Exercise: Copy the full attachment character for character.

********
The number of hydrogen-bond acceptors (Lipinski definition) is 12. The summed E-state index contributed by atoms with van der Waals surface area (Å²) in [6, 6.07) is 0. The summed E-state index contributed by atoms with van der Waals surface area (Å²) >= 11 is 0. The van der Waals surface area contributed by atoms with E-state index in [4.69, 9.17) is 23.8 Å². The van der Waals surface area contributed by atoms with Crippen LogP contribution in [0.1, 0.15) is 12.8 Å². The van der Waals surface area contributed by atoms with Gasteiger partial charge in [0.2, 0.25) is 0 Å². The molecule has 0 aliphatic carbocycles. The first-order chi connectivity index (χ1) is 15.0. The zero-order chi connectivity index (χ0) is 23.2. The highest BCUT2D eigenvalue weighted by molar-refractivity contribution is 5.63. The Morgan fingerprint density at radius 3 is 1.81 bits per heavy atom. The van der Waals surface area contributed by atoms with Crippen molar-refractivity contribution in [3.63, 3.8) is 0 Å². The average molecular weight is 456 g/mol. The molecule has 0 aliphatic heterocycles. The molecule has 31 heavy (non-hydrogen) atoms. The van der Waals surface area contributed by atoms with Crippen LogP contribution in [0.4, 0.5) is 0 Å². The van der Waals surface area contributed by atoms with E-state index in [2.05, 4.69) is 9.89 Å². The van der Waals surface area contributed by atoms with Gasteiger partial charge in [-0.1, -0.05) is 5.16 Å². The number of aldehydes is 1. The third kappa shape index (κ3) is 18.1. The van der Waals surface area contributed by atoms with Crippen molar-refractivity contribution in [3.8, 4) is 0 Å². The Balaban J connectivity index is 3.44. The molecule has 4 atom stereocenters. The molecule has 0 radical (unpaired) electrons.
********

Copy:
The number of hydrogen-bond acceptors (Lipinski definition) is 12. The summed E-state index contributed by atoms with van der Waals surface area (Å²) in [6, 6.07) is 0. The summed E-state index contributed by atoms with van der Waals surface area (Å²) >= 11 is 0. The van der Waals surface area contributed by atoms with E-state index in [4.69, 9.17) is 23.8 Å². The van der Waals surface area contributed by atoms with Crippen LogP contribution in [0.1, 0.15) is 12.8 Å². The van der Waals surface area contributed by atoms with Gasteiger partial charge in [0.2, 0.25) is 0 Å². The molecule has 0 aliphatic carbocycles. The first-order chi connectivity index (χ1) is 15.0. The zero-order chi connectivity index (χ0) is 23.2. The highest BCUT2D eigenvalue weighted by molar-refractivity contribution is 5.63. The Morgan fingerprint density at radius 3 is 1.81 bits per heavy atom. The van der Waals surface area contributed by atoms with Crippen molar-refractivity contribution in [3.63, 3.8) is 0 Å². The average molecular weight is 456 g/mol. The molecule has 0 aliphatic heterocycles. The molecule has 31 heavy (non-hydrogen) atoms. The van der Waals surface area contributed by atoms with Crippen LogP contribution in [0.4, 0.5) is 0 Å². The van der Waals surface area contributed by atoms with E-state index in [2.05, 4.69) is 9.89 Å². The van der Waals surface area contributed by atoms with Gasteiger partial charge in [-0.1, -0.05) is 5.16 Å². The number of aldehydes is 1. The third kappa shape index (κ3) is 18.1. The van der Waals surface area contributed by atoms with Crippen molar-refractivity contribution in [3.8, 4) is 0 Å². The Balaban J connectivity index is 3.44. The molecule has 4 atom stereocenters. The molecule has 0 radical (unpaired) electrons.